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Thursday, July 12, 2012

If Only Government Justice Were Available to No Businesses...

When Microsoft and Apple have a dispute, they go to court, and let a judge resolve it for them. But, for, say, drug dealers, government justice is not an option, so instead they (often) resort to violence.

Therefore, concludes Bob Murphy, if we entirely eliminate the government justice system... all organizations will resolve their disputes peacefully!

This is the sort of deft, counter-intuitive logic that makes libertarians so very tricksy to debate.

12 comments:

  1. While his comment wasn't the most solid argument, I don't think that what you're saying above is what he was saying. I think the argument is more that drugs should be legal (and, they certainly should).

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  2. I should clarify that while I know that Bob would certainly like to eliminate the state-run court system, I don't think that what he said in the linked statement is a large part of his argument against the court system (nor would it be mine).

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  3. I've had this argument with Bob in the past, and Gene is interpreting him correctly. See here for a fuller explanation.

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  4. Good morning, Dr. Callahan.

    I think that your response to Dr. Murphy's comment was wrong. Dr. Murphy said that the Mafia involved itself in activities that were highly regulated.

    You responded by saying that the Mafia was involved in activities that were UNregulated. You then mentioned gambling, prostitution, and drug sales.

    These activities suffer the highest form of regulation in that they are banned. I do not see how "The Absolute" Regulation qualifies as "No" Regulation.

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    1. Sorry, that is exactly backwards: a regulated activity is one for which there are rules as to how it will be conducted. A banned activity simply may not be conducted: that is NOT a rule for how to conduct it! Food sales are regulated; marijuana sales are entirely unregulated.

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    2. In fact, we often hear people say, "Instead of banning the pot trade, let's legalize it and regulate it."

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  5. Good morning, Dr. Callahan.

    Yes, people do make the statement, "Instead of banning, let's legalize and regulate." That does not counter what I wrote. It means that regulation without legalization equals the ultimate regulation. The word that we use for this is "banning."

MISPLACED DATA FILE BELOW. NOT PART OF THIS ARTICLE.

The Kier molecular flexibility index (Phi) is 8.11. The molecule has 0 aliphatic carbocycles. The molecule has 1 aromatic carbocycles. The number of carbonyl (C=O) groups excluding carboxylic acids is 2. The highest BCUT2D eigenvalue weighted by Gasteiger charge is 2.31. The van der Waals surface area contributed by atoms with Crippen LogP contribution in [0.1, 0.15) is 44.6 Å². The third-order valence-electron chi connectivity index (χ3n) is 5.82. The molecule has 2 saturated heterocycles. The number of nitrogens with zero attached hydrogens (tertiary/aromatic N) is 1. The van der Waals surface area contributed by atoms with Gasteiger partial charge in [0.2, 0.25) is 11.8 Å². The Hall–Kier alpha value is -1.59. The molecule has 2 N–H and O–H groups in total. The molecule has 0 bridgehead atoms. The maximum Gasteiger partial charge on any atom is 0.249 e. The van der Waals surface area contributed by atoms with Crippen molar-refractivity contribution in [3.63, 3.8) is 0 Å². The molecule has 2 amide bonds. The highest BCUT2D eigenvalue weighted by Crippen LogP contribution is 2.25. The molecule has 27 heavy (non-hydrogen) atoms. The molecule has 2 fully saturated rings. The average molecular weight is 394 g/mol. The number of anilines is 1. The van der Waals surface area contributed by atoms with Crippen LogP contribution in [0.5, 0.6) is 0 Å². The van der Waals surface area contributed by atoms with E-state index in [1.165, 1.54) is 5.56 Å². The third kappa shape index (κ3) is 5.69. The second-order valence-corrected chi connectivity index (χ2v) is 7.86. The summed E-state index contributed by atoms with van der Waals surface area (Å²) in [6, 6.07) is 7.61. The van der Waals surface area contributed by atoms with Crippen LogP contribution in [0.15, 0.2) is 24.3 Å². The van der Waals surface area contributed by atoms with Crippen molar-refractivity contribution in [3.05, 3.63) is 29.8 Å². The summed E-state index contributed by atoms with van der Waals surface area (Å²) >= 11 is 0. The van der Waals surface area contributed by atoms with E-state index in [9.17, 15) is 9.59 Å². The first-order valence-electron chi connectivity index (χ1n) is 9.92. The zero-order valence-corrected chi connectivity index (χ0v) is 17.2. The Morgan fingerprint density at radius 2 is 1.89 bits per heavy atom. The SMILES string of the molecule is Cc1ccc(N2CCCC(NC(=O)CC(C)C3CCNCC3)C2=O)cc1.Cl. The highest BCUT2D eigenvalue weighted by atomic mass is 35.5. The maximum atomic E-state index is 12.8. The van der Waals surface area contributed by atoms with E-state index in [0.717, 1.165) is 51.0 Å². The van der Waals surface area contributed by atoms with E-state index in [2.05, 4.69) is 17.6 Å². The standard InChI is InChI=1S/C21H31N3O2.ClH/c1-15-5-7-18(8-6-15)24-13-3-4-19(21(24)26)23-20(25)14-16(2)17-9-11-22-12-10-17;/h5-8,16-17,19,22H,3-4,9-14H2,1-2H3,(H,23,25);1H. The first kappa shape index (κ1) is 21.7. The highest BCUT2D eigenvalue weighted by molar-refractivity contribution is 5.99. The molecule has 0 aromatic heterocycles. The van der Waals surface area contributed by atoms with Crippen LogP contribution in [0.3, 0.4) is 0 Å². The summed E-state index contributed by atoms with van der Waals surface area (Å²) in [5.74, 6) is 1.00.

Most people, myself included, do not think about regulation in this way. Nevertheless, regulation is the power to control. The ultimate form of control is preventing something from happening.

    To get around our disagreement regarding regulation, I will change Dr. Murphy's point to say the following: The Mafia is heavily involved in areas where the Government has banned the activity.

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    1. Well, I don't think it makes sense to call that regulation, but one way or the other, the fact is this: violence is concentrated in just those industries where the governmental legal system is *not* available to resolve disputes. This should lead us to suspect that, if there were no such system at all, all industries would operate like the Mafia, not that no industries would!

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  6. Good morning, Dr. Callahan.

    In terms of regulation: Having dinner with my wife is unregulated. I do not think that you would equate that type of "unregulation" with the same kind of "unregulation" applied to the sale of illegal drugs.

    In terms of your general point: While I am not necessarily in favor of our current legal/court system, we absolutely need to have one. I am in full agreement with you about that!

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  7. Gene, another word for "regulate" is "control". I don't know how familiar you are with the laws in this area, but all drugs are defined as "controlled substances", and are divided into schedules as per DEA regulations, C.F.R. Sections 1308.11 through 1308.15. Complete prohibition of a substance is most certainly the highest form of regulation and/or control of said substance.

    http://www.deadiversion.usdoj.gov/schedules/index.html

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  8. BTW, don't ask how I became aware of the DEA's drug scheduling system. Let's just say it was by accident.

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  9. Good evening, Dr. Callahan.

    I do not believe that my earlier post made it through.

    If I eat dinner with my wife, I call this an "unregulated" activity. Since there is an obvious diffeence between that activity and the sale of illegal drugs, I cannot also call the drug sale an "unregulated" activity.

    Now, about your larger point: While I find parts of our current legal system laughable, I agree with you that the court system is essential.

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